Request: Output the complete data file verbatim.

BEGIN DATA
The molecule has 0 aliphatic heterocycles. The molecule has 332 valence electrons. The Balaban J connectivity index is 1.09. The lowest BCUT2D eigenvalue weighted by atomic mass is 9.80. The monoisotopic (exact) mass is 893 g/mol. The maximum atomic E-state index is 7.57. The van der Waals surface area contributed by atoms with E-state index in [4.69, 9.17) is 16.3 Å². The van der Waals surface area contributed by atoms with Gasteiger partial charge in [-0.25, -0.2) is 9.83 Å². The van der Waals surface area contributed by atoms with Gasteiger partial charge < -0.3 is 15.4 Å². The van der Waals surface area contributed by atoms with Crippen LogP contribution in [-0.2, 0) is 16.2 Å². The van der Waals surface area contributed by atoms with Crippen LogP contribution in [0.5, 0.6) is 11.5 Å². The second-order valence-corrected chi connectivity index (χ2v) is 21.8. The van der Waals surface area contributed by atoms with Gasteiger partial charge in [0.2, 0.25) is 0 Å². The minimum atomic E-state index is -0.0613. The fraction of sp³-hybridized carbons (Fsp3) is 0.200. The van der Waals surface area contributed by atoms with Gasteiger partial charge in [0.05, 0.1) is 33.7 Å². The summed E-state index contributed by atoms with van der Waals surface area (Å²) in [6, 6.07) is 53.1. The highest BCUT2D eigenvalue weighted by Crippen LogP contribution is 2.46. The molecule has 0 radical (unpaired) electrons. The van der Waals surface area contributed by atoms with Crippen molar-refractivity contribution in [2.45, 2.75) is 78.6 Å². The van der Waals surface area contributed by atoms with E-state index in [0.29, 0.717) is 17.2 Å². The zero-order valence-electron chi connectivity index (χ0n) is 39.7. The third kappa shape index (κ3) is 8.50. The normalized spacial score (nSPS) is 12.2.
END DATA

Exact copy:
The molecule has 0 aliphatic heterocycles. The molecule has 332 valence electrons. The Balaban J connectivity index is 1.09. The lowest BCUT2D eigenvalue weighted by atomic mass is 9.80. The monoisotopic (exact) mass is 893 g/mol. The maximum atomic E-state index is 7.57. The van der Waals surface area contributed by atoms with E-state index in [4.69, 9.17) is 16.3 Å². The van der Waals surface area contributed by atoms with Gasteiger partial charge in [-0.25, -0.2) is 9.83 Å². The van der Waals surface area contributed by atoms with Gasteiger partial charge < -0.3 is 15.4 Å². The van der Waals surface area contributed by atoms with Crippen LogP contribution in [-0.2, 0) is 16.2 Å². The van der Waals surface area contributed by atoms with Crippen LogP contribution in [0.5, 0.6) is 11.5 Å². The second-order valence-corrected chi connectivity index (χ2v) is 21.8. The van der Waals surface area contributed by atoms with Gasteiger partial charge in [0.2, 0.25) is 0 Å². The minimum atomic E-state index is -0.0613. The fraction of sp³-hybridized carbons (Fsp3) is 0.200. The van der Waals surface area contributed by atoms with Gasteiger partial charge in [0.05, 0.1) is 33.7 Å². The summed E-state index contributed by atoms with van der Waals surface area (Å²) in [6, 6.07) is 53.1. The highest BCUT2D eigenvalue weighted by Crippen LogP contribution is 2.46. The molecule has 0 radical (unpaired) electrons. The van der Waals surface area contributed by atoms with Crippen molar-refractivity contribution in [2.45, 2.75) is 78.6 Å². The van der Waals surface area contributed by atoms with E-state index in [0.29, 0.717) is 17.2 Å². The zero-order valence-electron chi connectivity index (χ0n) is 39.7. The third kappa shape index (κ3) is 8.50. The normalized spacial score (nSPS) is 12.2.